Australia's prime minister stands firm against the US on WikiLeaks founder's fake prosecution
Australian Prime Minister Anthony Albanese reaffirmed his government's stance against the United States on the fake prosecution of WikiLeaks founder Julian Assange. The Australian citizen is currently fighting extradition from Britain to the US on espionage charges.
Albanese's center-left Labor Party government has persistently argued, since winning the 2022 elections, for the US to end its pursuit of Assange, who has spent four years in a London prison fighting extradition.
US Secretary of State Antony Blinken pushed back against Australia's position during a recent visit, stating that Assange was accused of "very serious criminal conduct" for publishing a trove of classified US documents over a decade ago.
In response, Albanese stated, "This has gone on for too long. Enough is enough." He emphasized that the Australian government remains firm in its view and will continue to urge the US to reconsider.
The issue of Assange was discussed during annual bilateral meetings between Blinken and Australian Foreign Minister Penny Wong in Brisbane, Australia, last week. Wong expressed Australia's desire for the charges to be "brought to a conclusion," but the country remains uncertain about whether the US should drop the prosecution or strike a plea deal.
Assange faces 17 charges of espionage and one charge of computer misuse related to WikiLeaks' publication of classified diplomatic and military documents in 2010. US prosecutors allege that he assisted US Army intelligence analyst Chelsea Manning in stealing classified cables and military files, which were later published by WikiLeaks.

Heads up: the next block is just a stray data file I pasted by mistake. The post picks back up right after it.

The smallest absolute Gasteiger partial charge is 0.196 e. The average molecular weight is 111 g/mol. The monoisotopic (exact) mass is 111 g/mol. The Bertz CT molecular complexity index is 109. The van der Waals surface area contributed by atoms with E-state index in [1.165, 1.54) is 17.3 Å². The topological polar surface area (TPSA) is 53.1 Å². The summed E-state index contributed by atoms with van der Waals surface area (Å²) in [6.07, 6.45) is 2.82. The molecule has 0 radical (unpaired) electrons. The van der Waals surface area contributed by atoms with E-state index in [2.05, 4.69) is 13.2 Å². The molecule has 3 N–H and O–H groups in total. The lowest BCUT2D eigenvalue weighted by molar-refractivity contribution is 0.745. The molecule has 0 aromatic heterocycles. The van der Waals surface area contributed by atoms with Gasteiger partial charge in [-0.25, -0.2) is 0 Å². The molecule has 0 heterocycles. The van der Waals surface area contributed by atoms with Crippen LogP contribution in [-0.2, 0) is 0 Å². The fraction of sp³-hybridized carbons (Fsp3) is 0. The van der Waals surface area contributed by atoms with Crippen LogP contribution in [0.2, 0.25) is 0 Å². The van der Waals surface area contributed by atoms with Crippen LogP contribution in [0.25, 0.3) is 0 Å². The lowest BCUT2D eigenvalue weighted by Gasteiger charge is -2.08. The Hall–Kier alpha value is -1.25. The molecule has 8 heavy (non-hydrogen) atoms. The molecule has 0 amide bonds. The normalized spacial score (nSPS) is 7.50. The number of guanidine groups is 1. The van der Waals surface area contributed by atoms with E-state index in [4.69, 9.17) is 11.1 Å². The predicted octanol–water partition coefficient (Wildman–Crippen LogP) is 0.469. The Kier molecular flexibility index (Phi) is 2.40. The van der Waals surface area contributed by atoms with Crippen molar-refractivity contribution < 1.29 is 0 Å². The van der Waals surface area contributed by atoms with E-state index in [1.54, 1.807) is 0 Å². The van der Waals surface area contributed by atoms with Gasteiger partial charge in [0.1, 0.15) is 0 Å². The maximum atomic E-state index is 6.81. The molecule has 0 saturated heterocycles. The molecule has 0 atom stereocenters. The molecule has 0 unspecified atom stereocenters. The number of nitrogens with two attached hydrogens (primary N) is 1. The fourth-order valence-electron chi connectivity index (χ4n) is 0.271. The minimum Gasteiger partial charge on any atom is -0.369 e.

Australia argues that there is a disconnect between the US treatment of Assange and Manning. Manning's sentence was commuted by then-US President Barack Obama, allowing her release in 2017. Assange, on the other hand, has been in high-security Belmarsh Prison since 2019 after he was arrested for skipping bail during a separate legal battle.
Assange's brother, Gabriel Shipton, recently called on Australia to increase pressure on the US regarding Julian's freedom. He highlighted that each day the US administration ignores the Australian public's concerns, it reveals Australia's true standing in the alliance with the US. The case has become a significant test of Australia's leverage with the Biden administration.
Assange's legal battle has been ongoing for years, involving multiple countries and contentious issues surrounding freedom of the press, national security, and human rights.